Statin risks may outweigh benefits for patients with a history of brain hemorrhage

Jan 10, 2011

A computer decision model suggests that for patients with a history of bleeding within the brain, the risk of recurrence associated with statin treatment may outweigh the benefit of the drug in preventing cardiovascular disease, according to a report posted online today that will appear in the May print issue of Archives of Neurology.

The benefits of for reducing the risk of heart disease and are well established, but more widespread use of statin therapy remains controversial, according to background information in the article. "A particular subgroup of patients for whom the advisability of statin use is unclear are those at high risk for intracerebral ," or a stroke caused by bleeding within the brain, the authors write. "The reason for added concern is the increased incidence of intracerebral hemorrhage observed among subjects randomized to statin therapy in a clinical trial of secondary ."

"Because intracerebral hemorrhage sufferers commonly have co-morbid [co-occurring] that would otherwise warrant cholesterol-lowering medication, it is important to weigh the risks and benefits of statin therapy in this population," write M. Brandon Westover, M.D., Ph.D., of Massachusetts General Hospital and Harvard Medical School, Boston, and colleagues. The researchers used a Markov decision model to evaluate these benefits and risks. Based on prior research, simulated patients were assigned to states that correspond to disease risk and could then experience any combination of events which may lead to the increased risk of stroke or , change in quality of life or death.

"Our analysis indicates that in settings of high recurrent intracerebral hemorrhage risk, avoiding statin therapy may be preferred," the authors write. "For lobar intracerebral hemorrhage [bleeding in the cerebrum] in particular, which has a substantially higher recurrence rate than does deep intracerebral hemorrhage, statin therapy is predicted to increase the baseline annual probability of recurrence from approximately 14 percent to approximately 22 percent, offsetting the cardiovascular benefits for both primary and secondary cardiovascular prevention."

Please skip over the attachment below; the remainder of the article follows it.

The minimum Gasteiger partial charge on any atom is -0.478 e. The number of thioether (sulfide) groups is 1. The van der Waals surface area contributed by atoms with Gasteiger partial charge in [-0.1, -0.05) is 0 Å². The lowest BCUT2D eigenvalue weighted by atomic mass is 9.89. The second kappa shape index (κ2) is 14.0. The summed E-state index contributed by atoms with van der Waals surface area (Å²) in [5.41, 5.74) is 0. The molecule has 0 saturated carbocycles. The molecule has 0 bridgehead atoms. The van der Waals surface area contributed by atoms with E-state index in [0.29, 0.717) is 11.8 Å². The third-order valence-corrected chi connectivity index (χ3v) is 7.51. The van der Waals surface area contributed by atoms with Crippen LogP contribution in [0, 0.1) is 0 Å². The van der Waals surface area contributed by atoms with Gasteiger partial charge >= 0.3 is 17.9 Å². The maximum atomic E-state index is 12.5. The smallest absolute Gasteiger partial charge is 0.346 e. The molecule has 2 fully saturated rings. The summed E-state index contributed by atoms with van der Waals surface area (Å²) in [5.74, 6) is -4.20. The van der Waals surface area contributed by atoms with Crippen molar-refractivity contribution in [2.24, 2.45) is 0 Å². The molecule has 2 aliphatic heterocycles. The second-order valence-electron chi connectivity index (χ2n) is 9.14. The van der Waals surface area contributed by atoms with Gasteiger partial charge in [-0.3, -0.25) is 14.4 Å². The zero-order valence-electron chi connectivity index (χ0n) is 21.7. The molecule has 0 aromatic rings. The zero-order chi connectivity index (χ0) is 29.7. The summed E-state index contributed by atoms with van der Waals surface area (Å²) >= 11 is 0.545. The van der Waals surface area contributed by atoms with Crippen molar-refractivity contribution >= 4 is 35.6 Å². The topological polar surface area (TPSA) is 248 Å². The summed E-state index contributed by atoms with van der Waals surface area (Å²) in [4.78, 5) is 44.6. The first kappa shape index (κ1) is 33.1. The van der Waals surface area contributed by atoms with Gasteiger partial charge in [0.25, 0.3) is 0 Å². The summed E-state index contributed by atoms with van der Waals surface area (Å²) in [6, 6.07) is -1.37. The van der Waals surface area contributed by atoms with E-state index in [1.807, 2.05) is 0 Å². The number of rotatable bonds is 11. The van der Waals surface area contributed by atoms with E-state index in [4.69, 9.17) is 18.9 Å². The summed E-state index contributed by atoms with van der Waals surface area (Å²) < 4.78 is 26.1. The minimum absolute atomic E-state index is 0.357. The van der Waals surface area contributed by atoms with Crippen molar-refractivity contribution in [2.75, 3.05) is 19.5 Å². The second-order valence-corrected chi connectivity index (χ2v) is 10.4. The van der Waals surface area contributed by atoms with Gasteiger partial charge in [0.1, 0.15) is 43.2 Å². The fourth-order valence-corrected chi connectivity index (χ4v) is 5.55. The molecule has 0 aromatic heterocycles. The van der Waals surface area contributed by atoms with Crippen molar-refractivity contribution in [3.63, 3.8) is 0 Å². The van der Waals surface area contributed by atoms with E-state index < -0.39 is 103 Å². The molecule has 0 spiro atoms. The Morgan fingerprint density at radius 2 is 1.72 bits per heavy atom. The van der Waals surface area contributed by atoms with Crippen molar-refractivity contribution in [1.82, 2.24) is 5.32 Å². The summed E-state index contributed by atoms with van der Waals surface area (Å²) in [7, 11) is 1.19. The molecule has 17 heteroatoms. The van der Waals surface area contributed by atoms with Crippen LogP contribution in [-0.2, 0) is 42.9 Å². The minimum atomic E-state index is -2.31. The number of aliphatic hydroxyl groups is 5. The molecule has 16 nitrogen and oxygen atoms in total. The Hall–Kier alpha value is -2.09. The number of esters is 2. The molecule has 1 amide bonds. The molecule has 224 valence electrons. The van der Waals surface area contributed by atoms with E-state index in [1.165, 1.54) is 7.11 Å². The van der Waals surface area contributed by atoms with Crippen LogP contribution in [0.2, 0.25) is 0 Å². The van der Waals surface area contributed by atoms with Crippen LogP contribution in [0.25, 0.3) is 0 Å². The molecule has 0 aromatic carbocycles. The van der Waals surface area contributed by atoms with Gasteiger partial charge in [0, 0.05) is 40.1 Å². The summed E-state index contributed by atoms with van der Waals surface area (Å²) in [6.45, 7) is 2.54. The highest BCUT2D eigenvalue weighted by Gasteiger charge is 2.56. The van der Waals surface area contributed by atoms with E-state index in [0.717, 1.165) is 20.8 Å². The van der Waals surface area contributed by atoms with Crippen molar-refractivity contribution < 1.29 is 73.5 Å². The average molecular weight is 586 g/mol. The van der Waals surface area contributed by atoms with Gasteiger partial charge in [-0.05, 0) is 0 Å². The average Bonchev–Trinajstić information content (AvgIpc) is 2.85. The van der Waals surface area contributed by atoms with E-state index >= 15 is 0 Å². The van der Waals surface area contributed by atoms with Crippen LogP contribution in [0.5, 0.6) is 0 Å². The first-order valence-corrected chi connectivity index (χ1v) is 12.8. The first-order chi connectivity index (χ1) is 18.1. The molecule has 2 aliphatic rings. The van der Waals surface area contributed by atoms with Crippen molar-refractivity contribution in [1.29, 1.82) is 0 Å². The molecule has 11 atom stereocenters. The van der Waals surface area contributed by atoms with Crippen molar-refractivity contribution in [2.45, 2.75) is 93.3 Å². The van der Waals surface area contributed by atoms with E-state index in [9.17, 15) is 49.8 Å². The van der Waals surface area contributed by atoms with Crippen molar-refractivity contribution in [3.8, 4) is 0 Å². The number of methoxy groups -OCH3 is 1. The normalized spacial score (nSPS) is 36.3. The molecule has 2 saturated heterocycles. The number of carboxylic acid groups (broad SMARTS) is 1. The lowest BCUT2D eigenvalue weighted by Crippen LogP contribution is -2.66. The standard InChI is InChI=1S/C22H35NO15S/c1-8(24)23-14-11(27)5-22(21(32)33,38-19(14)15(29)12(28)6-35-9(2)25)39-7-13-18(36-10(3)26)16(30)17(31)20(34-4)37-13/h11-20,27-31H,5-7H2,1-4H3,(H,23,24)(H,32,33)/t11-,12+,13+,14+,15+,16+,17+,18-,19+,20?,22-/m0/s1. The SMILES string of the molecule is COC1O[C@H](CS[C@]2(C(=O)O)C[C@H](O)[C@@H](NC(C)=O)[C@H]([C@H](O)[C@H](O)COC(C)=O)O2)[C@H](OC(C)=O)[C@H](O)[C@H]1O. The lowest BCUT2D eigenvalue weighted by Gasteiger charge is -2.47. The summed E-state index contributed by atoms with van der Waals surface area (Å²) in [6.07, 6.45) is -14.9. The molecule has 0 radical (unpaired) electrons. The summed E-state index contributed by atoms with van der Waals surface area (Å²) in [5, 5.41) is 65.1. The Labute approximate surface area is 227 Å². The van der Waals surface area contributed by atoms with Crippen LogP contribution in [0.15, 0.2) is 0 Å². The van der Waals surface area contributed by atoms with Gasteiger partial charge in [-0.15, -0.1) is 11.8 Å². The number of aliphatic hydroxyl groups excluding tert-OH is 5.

In the case of deep intracerebral hemorrhage, a type of stroke due to bleeding deep within the brain that has a lower risk of recurrence, the benefits and risks of statin use were more evenly balanced. "Consequently, the optimal treatment option may vary with specific circumstances," the authors write.

The mechanism by which statins might increase the risk of hemorrhagic stroke are unknown, the authors note. The association may be due to an increased risk of brain bleeding among those with lower cholesterol levels, or potential anti-clotting properties of statins.

"In summary, mathematical decision analysis of the available data suggests that, because of the high risk of recurrent intracerebral hemorrhage in survivors of prior hemorrhagic stroke, even a small amplification of this risk by use of statins suffices to recommend that they should be avoided after intracerebral hemorrhage," the authors conclude. "In the absence of data from a randomized clinical trial (ideally comparing various agents and doses), the current model provides some guidance for clinicians facing this difficult decision."

Explore further: New viral tools for mapping brains

More information: Arch Neurol. Published online January 10, 2011. doi:10.1001/archneurol.2010.356

add to favorites email to friend print save as pdf

Related Stories

Cholesterol-lowering drugs and the risk of hemorrhagic stroke

Dec 12, 2007

People taking cholesterol-lowering drugs such as atorvastatin after a stroke may be at an increased risk of hemorrhagic stroke, or bleeding in the brain, a risk not found in patients taking statins who have never had a stroke. ...

Blood-Thinning Drug Linked to Increased Bleeding in Brain

Sep 29, 2008

(PhysOrg.com) -- Patients who take the commonly used blood-thinning drug warfarin face larger amounts of bleeding in the brain and increased risk of mortality if they suffer a hemorrhagic stroke, new research from the University ...

Recommended for you

New viral tools for mapping brains

1 hour ago

(Medical Xpress)—A brain-computer-interphase that is optogenetically-enabled is one of the most fantastic technologies we might envision today. It is likely that its full power could only be realized under ...

Link seen between seizures and migraines in the brain

17 hours ago

Seizures and migraines have always been considered separate physiological events in the brain, but now a team of engineers and neuroscientists looking at the brain from a physics viewpoint discovered a link ...

Neuroscience: Why scratching makes you itch more

23 hours ago

Turns out your mom was right: Scratching an itch only makes it worse. New research from scientists at Washington University School of Medicine in St. Louis indicates that scratching causes the brain to release ...

User comments : 1

Adjust slider to filter visible comments by rank

Display comments: newest first

rwinners
not rated yet Jan 11, 2011
Is there a point in life where taking 'preventive' drugs such as statins, and even the ubiquitous daily aspirin becomes more of a risk than a benefit?

Please sign in to add a comment. Registration is free, and takes less than a minute. Read more

Click here to reset your password.
Sign in to get notified via email when new comments are made.